|← 520 →|
June 7, 1968
|We have 10 images of Dark Shadows 520|
- It is morning at the great house of Collinwood. A night has passed that will cause many horrifying results for those who live here, for a witch-hunter came back from the dead to right an ancient wrong, and during his exorcism, the devils flew from the witch, and now her husband, innocent and blameless, waits.
Julia and Barnabas find that Reverend Trask's skeleton is back in the wall in the basement. Elizabeth, due to Cassandra's spell, believes that she is Naomi and re-enacts the past by taking poison. Barnabas and Julia find Elizabeth shortly after she has taken the poison.
Memorable quotes Edit
Dramatis personae Edit
- Joan Bennett as Elizabeth Collins Stoddard
- Jonathan Frid as Barnabas Collins
- Grayson Hall as Julia Hoffman
- Louis Edmonds as Roger Collins
Background information and notes Edit
- Final episode directed by John Sedwick.
- This episode begins with a still shot of Collinwood, but it takes a few seconds for the audio to start.
- Joan Bennett goes on vacation after this episode, returning to the show in episode 569.
- Elizabeth reenacts Naomi Collins' death as seen in 458.
- INTERNAL MONOLOGUE: Elizabeth: Why am I doing this?
- SEDATIVE: Roger took a sleeping pill last night, something he seldom does.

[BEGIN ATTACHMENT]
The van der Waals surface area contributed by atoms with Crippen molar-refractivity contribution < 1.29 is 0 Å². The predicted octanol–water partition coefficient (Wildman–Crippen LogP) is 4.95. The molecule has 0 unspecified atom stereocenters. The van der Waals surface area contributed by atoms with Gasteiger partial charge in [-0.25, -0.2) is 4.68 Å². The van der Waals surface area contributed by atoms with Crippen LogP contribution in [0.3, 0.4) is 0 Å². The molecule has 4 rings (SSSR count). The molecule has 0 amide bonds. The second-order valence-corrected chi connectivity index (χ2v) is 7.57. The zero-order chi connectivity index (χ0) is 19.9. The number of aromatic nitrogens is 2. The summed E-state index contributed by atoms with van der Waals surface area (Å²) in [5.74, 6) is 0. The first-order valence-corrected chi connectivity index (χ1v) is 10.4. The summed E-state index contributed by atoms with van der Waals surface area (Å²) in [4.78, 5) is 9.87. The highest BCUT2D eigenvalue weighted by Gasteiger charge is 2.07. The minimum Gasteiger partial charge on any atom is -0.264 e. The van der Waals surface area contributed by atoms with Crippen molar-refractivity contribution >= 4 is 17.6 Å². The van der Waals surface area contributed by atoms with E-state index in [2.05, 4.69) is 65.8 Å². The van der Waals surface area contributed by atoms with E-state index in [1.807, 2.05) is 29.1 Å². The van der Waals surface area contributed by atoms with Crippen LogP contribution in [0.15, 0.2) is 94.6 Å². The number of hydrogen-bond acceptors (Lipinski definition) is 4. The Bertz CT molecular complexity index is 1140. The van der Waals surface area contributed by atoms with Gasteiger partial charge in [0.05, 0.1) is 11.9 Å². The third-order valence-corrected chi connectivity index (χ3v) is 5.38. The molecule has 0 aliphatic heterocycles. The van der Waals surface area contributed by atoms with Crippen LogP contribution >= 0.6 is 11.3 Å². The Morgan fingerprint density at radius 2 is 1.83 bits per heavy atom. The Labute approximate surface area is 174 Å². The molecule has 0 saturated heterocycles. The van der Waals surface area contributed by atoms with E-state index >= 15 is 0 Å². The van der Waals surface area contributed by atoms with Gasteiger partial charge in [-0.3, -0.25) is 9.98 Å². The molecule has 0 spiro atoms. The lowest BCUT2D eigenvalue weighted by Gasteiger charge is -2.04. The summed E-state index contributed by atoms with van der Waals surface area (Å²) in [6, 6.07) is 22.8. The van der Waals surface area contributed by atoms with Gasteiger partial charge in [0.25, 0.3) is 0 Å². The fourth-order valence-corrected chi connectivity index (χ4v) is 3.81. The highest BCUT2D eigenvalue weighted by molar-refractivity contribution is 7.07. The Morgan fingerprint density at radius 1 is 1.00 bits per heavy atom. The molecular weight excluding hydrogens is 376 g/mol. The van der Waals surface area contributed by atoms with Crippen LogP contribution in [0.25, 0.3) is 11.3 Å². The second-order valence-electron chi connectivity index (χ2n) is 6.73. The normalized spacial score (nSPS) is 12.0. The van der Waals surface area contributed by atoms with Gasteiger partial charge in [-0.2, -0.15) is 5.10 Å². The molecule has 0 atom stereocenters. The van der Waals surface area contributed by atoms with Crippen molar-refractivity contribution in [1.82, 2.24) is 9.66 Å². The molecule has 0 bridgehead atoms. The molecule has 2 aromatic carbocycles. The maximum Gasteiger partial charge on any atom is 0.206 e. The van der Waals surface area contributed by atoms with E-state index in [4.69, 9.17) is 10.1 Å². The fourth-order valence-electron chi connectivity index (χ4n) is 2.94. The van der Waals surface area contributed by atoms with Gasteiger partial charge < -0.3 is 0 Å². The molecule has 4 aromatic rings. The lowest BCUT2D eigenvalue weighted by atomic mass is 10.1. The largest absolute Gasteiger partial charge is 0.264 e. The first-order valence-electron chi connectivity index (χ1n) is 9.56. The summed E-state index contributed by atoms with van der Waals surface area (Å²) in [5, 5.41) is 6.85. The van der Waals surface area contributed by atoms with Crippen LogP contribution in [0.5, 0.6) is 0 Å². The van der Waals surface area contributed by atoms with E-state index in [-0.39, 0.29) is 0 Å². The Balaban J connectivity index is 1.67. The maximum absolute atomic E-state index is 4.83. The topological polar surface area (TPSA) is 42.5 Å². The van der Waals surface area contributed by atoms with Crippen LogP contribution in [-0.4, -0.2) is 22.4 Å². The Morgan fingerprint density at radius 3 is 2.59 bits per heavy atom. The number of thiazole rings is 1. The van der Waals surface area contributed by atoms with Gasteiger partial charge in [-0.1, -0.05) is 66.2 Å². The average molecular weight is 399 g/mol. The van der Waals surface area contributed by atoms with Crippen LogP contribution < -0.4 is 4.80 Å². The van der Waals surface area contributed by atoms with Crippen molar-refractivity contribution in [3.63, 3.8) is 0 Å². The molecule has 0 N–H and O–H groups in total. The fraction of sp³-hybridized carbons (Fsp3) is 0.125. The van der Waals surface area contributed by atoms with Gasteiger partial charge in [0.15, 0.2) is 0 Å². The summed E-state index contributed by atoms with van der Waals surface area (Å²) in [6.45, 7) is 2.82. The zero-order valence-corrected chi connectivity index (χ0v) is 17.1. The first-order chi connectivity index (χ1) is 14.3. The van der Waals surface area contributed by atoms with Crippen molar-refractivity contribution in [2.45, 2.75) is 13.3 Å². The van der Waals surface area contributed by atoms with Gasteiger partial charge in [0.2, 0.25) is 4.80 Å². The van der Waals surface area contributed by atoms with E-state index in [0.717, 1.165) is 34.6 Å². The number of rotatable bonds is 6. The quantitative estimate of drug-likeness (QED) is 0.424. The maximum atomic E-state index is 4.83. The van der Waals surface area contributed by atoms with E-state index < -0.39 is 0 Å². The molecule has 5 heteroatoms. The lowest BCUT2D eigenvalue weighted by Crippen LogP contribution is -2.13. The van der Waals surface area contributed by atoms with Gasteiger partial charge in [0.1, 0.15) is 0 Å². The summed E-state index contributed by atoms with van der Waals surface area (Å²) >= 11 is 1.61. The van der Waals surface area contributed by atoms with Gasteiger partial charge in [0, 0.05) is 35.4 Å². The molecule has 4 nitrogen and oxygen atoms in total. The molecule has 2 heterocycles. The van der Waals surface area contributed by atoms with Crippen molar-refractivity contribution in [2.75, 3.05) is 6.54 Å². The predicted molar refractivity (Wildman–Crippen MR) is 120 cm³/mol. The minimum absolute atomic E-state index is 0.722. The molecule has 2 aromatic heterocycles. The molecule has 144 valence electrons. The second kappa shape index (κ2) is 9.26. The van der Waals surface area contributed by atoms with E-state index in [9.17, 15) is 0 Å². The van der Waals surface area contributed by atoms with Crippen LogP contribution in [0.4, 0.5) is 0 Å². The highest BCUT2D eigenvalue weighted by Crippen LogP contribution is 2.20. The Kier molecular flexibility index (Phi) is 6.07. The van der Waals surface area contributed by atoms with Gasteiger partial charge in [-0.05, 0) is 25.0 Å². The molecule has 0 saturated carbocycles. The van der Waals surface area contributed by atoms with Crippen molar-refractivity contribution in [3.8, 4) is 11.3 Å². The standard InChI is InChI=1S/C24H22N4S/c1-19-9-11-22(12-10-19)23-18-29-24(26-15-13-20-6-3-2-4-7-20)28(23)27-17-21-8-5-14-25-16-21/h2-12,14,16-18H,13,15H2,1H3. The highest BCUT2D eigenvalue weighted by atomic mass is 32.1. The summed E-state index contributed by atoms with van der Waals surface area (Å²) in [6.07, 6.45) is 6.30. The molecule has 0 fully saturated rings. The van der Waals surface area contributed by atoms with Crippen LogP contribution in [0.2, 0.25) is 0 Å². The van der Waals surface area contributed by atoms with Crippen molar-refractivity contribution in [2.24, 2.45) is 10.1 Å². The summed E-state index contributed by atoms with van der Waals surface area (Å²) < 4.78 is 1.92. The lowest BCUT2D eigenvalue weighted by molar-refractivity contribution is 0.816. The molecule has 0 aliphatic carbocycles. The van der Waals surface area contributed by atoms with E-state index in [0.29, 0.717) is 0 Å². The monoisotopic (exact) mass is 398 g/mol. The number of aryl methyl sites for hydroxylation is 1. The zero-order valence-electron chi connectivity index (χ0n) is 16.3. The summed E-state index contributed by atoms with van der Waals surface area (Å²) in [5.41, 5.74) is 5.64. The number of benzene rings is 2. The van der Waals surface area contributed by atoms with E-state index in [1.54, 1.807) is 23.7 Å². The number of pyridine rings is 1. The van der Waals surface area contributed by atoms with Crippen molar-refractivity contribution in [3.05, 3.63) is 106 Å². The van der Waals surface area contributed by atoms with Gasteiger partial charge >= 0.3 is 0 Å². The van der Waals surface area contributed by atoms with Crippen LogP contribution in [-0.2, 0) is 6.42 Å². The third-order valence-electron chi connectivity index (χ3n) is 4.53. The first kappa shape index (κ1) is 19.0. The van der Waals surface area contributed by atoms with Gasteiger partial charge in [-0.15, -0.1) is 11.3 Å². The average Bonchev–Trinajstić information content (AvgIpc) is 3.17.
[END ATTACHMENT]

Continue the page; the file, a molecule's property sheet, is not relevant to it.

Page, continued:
- TIMELINE: Day 214 begins, and will end in 522. 9am at the start of this episode. Roger hasn't seen Cassandra since last night. Victoria saw Cassandra at 9pm last night. 9:30am: Barnabas arrives at Collinwood. Elizabeth, thinking she is Naomi Collins, says Julia, who Elizabeth thinks is Natalie DuPres, has been living at Collinwood for months. It was four hours ago when Barnabas called out to Angelique in the Old House cellar.
Bloopers and continuity errors Edit
- In the opening scene of this episode, Julia enters and greets Roger with "Good morning, Rodney" ???
- The end credits get stuck at Robert Cobert and stay stuck, they then vanish for about 22 seconds, until the Dan Curtis Productions logo appears with an incorrect copyright year of 1966, rather than 1968.